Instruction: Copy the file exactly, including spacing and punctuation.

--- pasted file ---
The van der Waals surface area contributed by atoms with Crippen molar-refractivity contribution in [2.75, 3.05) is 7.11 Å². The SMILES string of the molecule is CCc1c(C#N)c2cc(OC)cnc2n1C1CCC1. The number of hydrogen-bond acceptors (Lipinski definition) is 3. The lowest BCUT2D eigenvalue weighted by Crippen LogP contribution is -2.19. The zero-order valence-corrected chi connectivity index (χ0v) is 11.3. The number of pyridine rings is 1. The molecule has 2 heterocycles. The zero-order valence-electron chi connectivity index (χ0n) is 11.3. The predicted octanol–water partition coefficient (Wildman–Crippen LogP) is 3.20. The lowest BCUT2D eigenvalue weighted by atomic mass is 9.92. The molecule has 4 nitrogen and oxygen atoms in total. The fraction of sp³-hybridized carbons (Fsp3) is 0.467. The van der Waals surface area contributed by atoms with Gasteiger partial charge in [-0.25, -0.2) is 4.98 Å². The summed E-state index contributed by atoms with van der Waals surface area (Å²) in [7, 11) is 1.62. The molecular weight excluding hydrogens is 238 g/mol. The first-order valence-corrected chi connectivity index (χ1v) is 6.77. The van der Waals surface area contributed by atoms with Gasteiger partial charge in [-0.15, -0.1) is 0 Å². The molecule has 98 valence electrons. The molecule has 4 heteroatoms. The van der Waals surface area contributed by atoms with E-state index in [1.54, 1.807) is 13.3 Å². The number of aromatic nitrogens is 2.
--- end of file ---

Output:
The van der Waals surface area contributed by atoms with Crippen molar-refractivity contribution in [2.75, 3.05) is 7.11 Å². The SMILES string of the molecule is CCc1c(C#N)c2cc(OC)cnc2n1C1CCC1. The number of hydrogen-bond acceptors (Lipinski definition) is 3. The lowest BCUT2D eigenvalue weighted by Crippen LogP contribution is -2.19. The zero-order valence-corrected chi connectivity index (χ0v) is 11.3. The number of pyridine rings is 1. The molecule has 2 heterocycles. The zero-order valence-electron chi connectivity index (χ0n) is 11.3. The predicted octanol–water partition coefficient (Wildman–Crippen LogP) is 3.20. The lowest BCUT2D eigenvalue weighted by atomic mass is 9.92. The molecule has 4 nitrogen and oxygen atoms in total. The fraction of sp³-hybridized carbons (Fsp3) is 0.467. The van der Waals surface area contributed by atoms with Gasteiger partial charge in [-0.25, -0.2) is 4.98 Å². The summed E-state index contributed by atoms with van der Waals surface area (Å²) in [7, 11) is 1.62. The molecular weight excluding hydrogens is 238 g/mol. The first-order valence-corrected chi connectivity index (χ1v) is 6.77. The van der Waals surface area contributed by atoms with Gasteiger partial charge in [-0.15, -0.1) is 0 Å². The molecule has 98 valence electrons. The molecule has 4 heteroatoms. The van der Waals surface area contributed by atoms with E-state index in [1.54, 1.807) is 13.3 Å². The number of aromatic nitrogens is 2.